Paradise Ranch fights to remain open


A non-profit organization that brings essential mental health services to southern Nevada is in danger of shutting down. Paradise Ranch near Vegas Drive and Rancho Drive connects people and animals for unique therapies with proven benefits. That could end in a matter of weeks if they don’t secure emergency funding.

Paradise Ranch provides much-needed mental health therapies for southern Nevadans in a unique way, but the non-profit is in danger of ending its mission, unless it can come up with thousands of dollars by the end of February.

“There (aren’t) very many places out there that do what we do,” said Paradise Ranch founder Paul Rogers, III.

Rogers left his government job in 2011 to pursue his passions of working with animals and helping people. That’s how Paradise Ranch came to be.

“There’s really nothing material in this world that can compare to the feeling that you get when you change somebody’s life,” he said.

Every month, nearly 500 families receive care with the assistance of therapy animals at the ranch, including horses, rabbits and a pig named Mama.

Approximately 35 animals call the ranch home. All of the animals were either abandoned or injured. At Paradise Ranch, they’ve found a special place to do a special kind of job.

Many of the clients are children with special needs like autism or Down syndrome. Some have behavioral challenges. Working with these animals has a proven therapeutic benefit.

The ranch’s mission also extends to our men and women in uniform.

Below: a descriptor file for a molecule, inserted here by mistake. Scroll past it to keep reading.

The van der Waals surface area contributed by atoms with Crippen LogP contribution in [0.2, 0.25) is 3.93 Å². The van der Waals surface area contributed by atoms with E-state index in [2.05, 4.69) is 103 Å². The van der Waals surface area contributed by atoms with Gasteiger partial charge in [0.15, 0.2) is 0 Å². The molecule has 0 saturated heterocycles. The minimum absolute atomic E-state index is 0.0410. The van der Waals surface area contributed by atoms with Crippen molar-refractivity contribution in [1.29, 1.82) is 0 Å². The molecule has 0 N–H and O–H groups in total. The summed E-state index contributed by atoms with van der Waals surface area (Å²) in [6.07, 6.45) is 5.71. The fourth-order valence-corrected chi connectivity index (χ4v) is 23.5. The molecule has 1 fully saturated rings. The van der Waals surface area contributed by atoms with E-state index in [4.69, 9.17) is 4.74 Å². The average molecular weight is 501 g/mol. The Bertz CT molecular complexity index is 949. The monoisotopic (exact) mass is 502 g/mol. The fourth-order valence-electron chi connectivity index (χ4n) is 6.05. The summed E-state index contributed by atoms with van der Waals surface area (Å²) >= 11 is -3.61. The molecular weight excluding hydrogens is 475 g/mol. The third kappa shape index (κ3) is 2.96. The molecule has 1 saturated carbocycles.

Ed Wright served two tours of duty in Iraq.

“Stuff, unfortunately, won’t ever go away,” he said.

He survived two IED explosions and a traumatic brain injury that will affect him the rest of his life. He finds comfort at Paradise Ranch.

“It’s rewarding,” he said. “I like working with Leo the horse. (He) himself has been disabled, having been blind. So, I like to think that we kind of help out each other,” he said.

Wright says he’ll continue to come for therapy sessions as long as they’ll let him. Paradise Ranch takes clients on an income-based sliding scale and will help anyone who needs it.

Now, they’re asking the community for any help they can give, so the ranch can continue its essential work.

“We’re pushing to try to get that done before the end of the month, and I think we can,” Rogers said.

Paradise Ranch needs approximately $25,000 to get caught up on its lease. A GoFundMe page has already raised more than $4,000.

The ranch is also accepting donations on its website.

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